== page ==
Connect the Dots: The Barn Across the Road From the House

Published by the Vermont Community Newspaper Group in the Shelburne News and The Citizen, January 26, 2023

Bank barn foundation near a backcountry campsite in Little River State Park.

We were walking down a wooded trail in Little River State Park to see some old stonework that a friend had found near her backcountry campsite.  Through the brush ahead, a six-foot-tall stone wall appeared, and as we got nearer we could see that it was a large, three-sided shape.  It had all the features of a nineteenth-century bank barn foundation.  When my friend asked why it was in the woods by itself, I said it probably wasn’t and we should look for the remains of the old farmhouse that had once gone with it.  I suggested we look first on the other side of the trail, which looked like the old road.  As we crossed the road and pushed through the brush there, the stone-lined cellar hole opened up in front of our feet, as I had predicted.

Cellar hole across the road from the barn foundation.

The pattern of building the farmhouse and the barn next to the road but across from each other was very common in western Vermont in the nineteenth century, and many examples remain today.  In eastern Vermont, some farms followed this pattern and other farms connected all their farm buildings together (as in the children’s ditty “big house, little house, back house, barn”).  Each pattern had advantages and disadvantages, and farm families had to weigh their choices before they decided how to build.

Nineteenth-century barn across the road from the nineteenth-century farmhouse.

With connected farm buildings, the farm family could walk from their house through the attached shed (or “back house”) to the barn without ever going outside, no matter the weather.  The biggest benefit came in the winter when the frequent livestock feedings, milkings, and other farm chores could be done with much less exposure to the cold and wind. 

Until well into the twentieth century, though, the farm chores were done by lantern light.  The lanterns had open flames from the candle, oil, or kerosene they used, making them a fire hazard in the barns full of dry hay, straw, and other flammables.  Farmers were careful about where they placed the lanterns, but there was always a risk of one being knocked over and starting a fire.  If the barn caught on fire, it could easily spread to the other attached buildings, including the house.

In western Vermont, most of the farm families decided they’d rather go out to the barn in all weather to lower the risk of fire spreading between buildings.   They usually positioned their barns directly across the road from the house.  This meant they were close by and easy to find in the dark, and the dirt roadway acted as a fire break preventing possible flames from spreading from one building to building.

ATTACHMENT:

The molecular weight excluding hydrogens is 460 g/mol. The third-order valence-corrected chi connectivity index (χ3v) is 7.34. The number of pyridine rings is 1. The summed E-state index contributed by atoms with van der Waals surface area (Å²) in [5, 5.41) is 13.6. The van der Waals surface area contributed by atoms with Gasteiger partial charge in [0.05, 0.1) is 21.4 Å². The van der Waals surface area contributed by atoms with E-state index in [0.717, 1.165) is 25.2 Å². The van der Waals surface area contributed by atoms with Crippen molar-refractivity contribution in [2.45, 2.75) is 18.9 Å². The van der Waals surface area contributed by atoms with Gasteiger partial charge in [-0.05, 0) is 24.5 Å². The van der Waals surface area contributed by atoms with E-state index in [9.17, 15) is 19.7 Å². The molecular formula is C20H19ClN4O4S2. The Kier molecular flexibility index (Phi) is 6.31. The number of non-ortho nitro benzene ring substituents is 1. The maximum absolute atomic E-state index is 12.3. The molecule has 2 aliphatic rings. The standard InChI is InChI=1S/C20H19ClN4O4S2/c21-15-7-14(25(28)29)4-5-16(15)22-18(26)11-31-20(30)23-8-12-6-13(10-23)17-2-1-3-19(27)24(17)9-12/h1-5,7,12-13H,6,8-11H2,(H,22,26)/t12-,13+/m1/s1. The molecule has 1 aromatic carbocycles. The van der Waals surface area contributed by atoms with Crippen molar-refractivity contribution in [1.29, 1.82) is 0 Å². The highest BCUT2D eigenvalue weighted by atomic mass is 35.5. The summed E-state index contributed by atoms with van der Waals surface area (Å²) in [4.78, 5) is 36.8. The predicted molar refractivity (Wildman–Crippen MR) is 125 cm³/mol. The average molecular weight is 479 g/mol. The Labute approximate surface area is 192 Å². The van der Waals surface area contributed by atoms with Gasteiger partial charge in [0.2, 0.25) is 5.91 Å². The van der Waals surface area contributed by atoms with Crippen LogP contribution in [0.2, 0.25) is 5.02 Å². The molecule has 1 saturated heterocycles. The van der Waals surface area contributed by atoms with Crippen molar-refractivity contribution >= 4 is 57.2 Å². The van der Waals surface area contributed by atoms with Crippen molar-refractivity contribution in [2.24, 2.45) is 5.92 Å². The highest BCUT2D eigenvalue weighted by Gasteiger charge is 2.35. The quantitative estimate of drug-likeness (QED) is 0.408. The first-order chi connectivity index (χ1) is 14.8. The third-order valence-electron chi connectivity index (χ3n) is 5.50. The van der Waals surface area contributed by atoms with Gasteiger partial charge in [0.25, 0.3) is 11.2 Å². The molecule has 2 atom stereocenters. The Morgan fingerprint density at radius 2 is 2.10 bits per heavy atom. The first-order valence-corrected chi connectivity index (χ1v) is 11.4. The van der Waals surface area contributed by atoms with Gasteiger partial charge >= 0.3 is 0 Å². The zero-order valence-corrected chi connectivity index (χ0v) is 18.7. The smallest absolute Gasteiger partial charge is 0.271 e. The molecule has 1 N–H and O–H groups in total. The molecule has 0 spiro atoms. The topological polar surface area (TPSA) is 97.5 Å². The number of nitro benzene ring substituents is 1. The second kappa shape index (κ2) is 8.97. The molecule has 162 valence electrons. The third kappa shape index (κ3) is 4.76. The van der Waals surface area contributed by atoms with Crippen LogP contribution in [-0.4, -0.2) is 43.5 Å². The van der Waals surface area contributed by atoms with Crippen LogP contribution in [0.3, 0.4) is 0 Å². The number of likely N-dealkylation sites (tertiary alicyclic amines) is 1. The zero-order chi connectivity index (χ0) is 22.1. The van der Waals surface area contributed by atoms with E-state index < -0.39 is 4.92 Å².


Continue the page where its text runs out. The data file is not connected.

The roadbed was also easily traversed when going from the house to the barn, even in winter.  In the earliest years, roadway snow was packed down using a variety of homegrown methods and devices.  In the later nineteenth-century, towns used specially-designed snow rollers on the roadways to make a good surface for the main mode of winter transportation: horse-drawn sleighs.  Farmers crossing the road from their house to the barn in winter would walk relatively easily on the packed snow surface.

Snow roller packing the snow on a rural road (before automobiles were used). From the Berlin Historical Society on the UVM Landscape Change Program website.

This pattern of placing the house and barn across the road from each other was usually possible because many early Vermont farms owned land on both sides of the road.  The earliest farmhouses were built before the roads were laid out and the buildings were usually placed near the middle of their original lot, giving them easier access to their whole parcel.  When the first rural roads were put in, they usually connected farm site to farm site in a neighborhood, thus running through the middle of the farm lots.  Farm families, then, were able to put their farm buildings on both sides of the road and all of them would be on their property.  This is very different from the placement pattern in the Midwestern U.S., where the rural roads were built on the lot lines between farms and the farm buildings would all be have to be on the same side of the road. 

Where the roads became heavily traveled thoroughfares, farmers moved away from this pattern of building their barns across the road from the house so they could avoid crossing a busy road to do barn chores.

I always watch for this pattern when I’m driving on the back roads.  But with most of the old barns no longer housing farm animals, it’s not an everyday sight to see someone crossing between the house and the barn as it would have in years past, especially not with a lantern in hand.

Copyright 2023 Jane Dorney